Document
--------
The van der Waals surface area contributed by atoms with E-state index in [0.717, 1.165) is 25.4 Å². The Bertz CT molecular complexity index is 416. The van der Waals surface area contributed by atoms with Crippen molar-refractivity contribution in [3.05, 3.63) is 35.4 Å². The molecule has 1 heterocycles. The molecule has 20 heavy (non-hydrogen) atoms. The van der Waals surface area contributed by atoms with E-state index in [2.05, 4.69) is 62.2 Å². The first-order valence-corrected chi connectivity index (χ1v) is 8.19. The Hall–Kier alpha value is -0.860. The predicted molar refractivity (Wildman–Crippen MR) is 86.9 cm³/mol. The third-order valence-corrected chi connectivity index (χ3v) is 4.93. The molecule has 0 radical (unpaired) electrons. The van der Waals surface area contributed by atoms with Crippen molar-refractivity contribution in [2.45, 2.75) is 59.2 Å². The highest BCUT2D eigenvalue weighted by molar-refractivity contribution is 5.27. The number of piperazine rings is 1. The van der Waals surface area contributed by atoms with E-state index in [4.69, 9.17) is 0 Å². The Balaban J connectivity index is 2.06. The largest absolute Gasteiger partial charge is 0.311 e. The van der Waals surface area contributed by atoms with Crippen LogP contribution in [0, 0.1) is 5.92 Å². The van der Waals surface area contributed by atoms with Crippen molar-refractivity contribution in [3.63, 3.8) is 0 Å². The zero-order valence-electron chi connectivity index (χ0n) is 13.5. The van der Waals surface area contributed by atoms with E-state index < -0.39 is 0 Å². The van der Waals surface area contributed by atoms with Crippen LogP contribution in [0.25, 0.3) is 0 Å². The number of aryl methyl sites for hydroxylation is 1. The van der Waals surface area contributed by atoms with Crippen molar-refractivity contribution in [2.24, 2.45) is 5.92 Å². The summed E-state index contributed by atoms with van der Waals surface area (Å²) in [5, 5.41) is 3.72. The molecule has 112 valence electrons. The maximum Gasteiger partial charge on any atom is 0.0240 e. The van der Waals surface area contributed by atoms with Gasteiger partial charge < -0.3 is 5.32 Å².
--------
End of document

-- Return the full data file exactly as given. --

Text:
The van der Waals surface area contributed by atoms with E-state index in [0.717, 1.165) is 25.4 Å². The Bertz CT molecular complexity index is 416. The van der Waals surface area contributed by atoms with Crippen molar-refractivity contribution in [3.05, 3.63) is 35.4 Å². The molecule has 1 heterocycles. The molecule has 20 heavy (non-hydrogen) atoms. The van der Waals surface area contributed by atoms with E-state index in [2.05, 4.69) is 62.2 Å². The first-order valence-corrected chi connectivity index (χ1v) is 8.19. The Hall–Kier alpha value is -0.860. The predicted molar refractivity (Wildman–Crippen MR) is 86.9 cm³/mol. The third-order valence-corrected chi connectivity index (χ3v) is 4.93. The molecule has 0 radical (unpaired) electrons. The van der Waals surface area contributed by atoms with Crippen molar-refractivity contribution in [2.45, 2.75) is 59.2 Å². The highest BCUT2D eigenvalue weighted by molar-refractivity contribution is 5.27. The number of piperazine rings is 1. The van der Waals surface area contributed by atoms with E-state index in [4.69, 9.17) is 0 Å². The Balaban J connectivity index is 2.06. The largest absolute Gasteiger partial charge is 0.311 e. The van der Waals surface area contributed by atoms with Crippen LogP contribution in [0, 0.1) is 5.92 Å². The van der Waals surface area contributed by atoms with Crippen molar-refractivity contribution in [3.63, 3.8) is 0 Å². The zero-order valence-electron chi connectivity index (χ0n) is 13.5. The van der Waals surface area contributed by atoms with E-state index < -0.39 is 0 Å². The van der Waals surface area contributed by atoms with Crippen LogP contribution in [0.25, 0.3) is 0 Å². The number of aryl methyl sites for hydroxylation is 1. The van der Waals surface area contributed by atoms with Crippen molar-refractivity contribution in [2.24, 2.45) is 5.92 Å². The summed E-state index contributed by atoms with van der Waals surface area (Å²) in [5, 5.41) is 3.72. The molecule has 112 valence electrons. The maximum Gasteiger partial charge on any atom is 0.0240 e. The van der Waals surface area contributed by atoms with Gasteiger partial charge < -0.3 is 5.32 Å².